The final personnel action from Riverside said that Davis resigned to take a new, higher-paying job in finance. The supervisor checked "doubtful" about whether he'd rehire Davis.

Davis said that the city might have been upset because of his quick departure. "Doubtful doesn't mean 'no,' " he said. "It means 'maybe.'

Okay, so you've got one councilman who's so sure that Davis "washed out" or exercised a "failure to keep his jobs" but hasn't provided the source of this information, although he stated in this unattributed posting at Craigslist that this information came from public records. The problem with that is that in order for the records issued publicly to be in compliance with state law (using the interpretation of that law practiced by City Attorney Greg Priamos), they can't include information about the reason behind an employee's departure. Priamos takes it a step further than the legal counsel in Riverside County and doesn't believe that Riverside can even divulge that the person resigned. If you read the two response letters issued by both law enforcement agencies included in the lawsuit, you can see this slight difference in information provided.

It could very well be true that Davis "washed out" or was a "failure" but more information needs to be provided to substantiate it and it's problematic when an elected official running for office claims that public records provided him with this information as if the records stated this clearly. And that's partly noted by using the same argument that Schiavone himself used to question his rival's law enforcement background.

That article not surprisingly elicited some comments.


I know little about Davis. Only that he couldn't possibly be as bad a choice as Schiavone.

Unlike the last Ward 4 election, no coin flip necessary for this one.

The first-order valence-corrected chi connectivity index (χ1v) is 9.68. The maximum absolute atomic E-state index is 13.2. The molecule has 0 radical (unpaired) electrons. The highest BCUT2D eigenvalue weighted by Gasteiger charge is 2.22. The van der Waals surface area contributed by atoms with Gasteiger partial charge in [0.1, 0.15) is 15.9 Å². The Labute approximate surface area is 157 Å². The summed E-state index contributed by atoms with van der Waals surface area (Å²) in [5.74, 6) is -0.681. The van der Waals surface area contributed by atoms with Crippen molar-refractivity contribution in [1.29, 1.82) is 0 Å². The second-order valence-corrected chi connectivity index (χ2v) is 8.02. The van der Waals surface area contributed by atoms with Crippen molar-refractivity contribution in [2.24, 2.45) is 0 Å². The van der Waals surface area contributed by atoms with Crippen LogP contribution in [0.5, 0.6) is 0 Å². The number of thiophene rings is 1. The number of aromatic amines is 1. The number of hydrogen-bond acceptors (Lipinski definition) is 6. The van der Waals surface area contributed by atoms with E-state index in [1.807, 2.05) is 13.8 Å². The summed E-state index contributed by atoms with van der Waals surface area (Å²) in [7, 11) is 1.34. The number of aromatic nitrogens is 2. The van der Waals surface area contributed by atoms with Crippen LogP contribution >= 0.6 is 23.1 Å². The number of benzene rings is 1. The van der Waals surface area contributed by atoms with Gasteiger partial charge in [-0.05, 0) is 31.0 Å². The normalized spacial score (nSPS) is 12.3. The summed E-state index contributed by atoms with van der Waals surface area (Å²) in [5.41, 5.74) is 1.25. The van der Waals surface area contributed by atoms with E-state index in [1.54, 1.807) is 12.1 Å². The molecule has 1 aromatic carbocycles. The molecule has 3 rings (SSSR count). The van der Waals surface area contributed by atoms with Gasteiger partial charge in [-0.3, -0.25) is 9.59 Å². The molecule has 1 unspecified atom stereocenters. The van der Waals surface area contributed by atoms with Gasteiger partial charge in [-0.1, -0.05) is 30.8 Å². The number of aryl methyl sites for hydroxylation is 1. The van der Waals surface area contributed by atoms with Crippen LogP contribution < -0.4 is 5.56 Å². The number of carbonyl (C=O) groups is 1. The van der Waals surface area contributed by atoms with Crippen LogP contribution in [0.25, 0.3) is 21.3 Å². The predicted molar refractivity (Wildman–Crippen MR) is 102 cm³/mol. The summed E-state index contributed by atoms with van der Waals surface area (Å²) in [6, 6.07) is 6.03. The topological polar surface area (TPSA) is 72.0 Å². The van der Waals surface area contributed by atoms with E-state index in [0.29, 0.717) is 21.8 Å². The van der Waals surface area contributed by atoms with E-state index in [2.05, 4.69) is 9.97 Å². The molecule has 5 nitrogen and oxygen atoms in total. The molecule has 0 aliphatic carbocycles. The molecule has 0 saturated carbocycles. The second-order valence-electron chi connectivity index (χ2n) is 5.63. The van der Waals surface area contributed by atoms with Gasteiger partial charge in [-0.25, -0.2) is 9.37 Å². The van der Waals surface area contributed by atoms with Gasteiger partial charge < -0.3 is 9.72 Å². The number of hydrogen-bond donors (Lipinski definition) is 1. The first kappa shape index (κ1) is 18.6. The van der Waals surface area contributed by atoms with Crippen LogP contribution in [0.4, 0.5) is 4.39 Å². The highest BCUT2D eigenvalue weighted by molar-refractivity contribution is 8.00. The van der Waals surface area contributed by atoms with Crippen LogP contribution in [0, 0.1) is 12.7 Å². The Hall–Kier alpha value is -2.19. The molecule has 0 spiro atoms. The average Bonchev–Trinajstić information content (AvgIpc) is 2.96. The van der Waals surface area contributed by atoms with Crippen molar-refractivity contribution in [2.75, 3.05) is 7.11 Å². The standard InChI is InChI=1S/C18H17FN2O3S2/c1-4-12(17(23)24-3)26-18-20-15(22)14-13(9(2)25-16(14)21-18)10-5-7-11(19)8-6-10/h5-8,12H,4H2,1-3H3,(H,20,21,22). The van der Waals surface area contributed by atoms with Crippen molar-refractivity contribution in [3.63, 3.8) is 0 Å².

The same Frank Schiavone who is NOT fit to lead the City and sells out the City to business interests and DOES NOT represent the people who cast votes for/and against him, and sold a bill of goods on the failed DHL mess, dares call a person false and misleading? Tell the truth Frank! YOU ARE OF LITTLE INTEGRITY YOURSELF.

The discussion of the controversy has also continued here.

One person called it "character assassination".


Too bad the posters who seem to be City Council incumbent Frank Schiavone supporters are using character assassination by spreading misleading and or false information as a campaign platform.

Rather than being a negative to City Council challenger Paul Davis, this commonly used tactic by Riverside's engrained politicians, will backfire on Frank Schiavone who is struggling to keep his job on Riverside City Council.

An incumbent candidate who is not out there fighting tooth and nails on an ongoing basis for basic city services like the Greyhound Bus Service likely will not last long in City Council. Frank Schiavone said he got the Greyhound issue to the Transportation committee meeting, and that things may be happening behind the scenes, but that isn't transparency and what citizens can't see we are unlikely to believe.

Frank Schiavone was long and loud and frequent in his ADVOCACY for Riverside's roosters. But roosters were a non issue that passed due to a misinformation campaign to which Frank contributed heavily.

But faced with a REAL TRUE TO LIFE issue that will SIGNIFICANTLY IMPACT citizens lives, we do not hear FRANK.

He seems pretty silent.

Could it be because the Greater Bay Area Chamber of Commerce has an office directly next door to Riverside Greyhound and wants Greyhound out? Is it possible that that power packed group has had an influence that has quieted Frank Schiavone when the citizens of Riverside need his help the most.

A reasonable person on the street might just think so.

A self-identified retired Los Angeles Police officer who lives in Riverside weighed in on "real" police officers.

(excerpt, Craigslist)

I am a retired Police officer from LAPD (30yrs) and now live in Orangecrest.Just read the PE where Paul Davis wants to call himself a "Police Officer" and did not successfully complete probation.I went to his website and see the deception in his reference to a law enforcement background.This is a perfect example of why there is probation.

Other person debates whether police officers should run for office at all.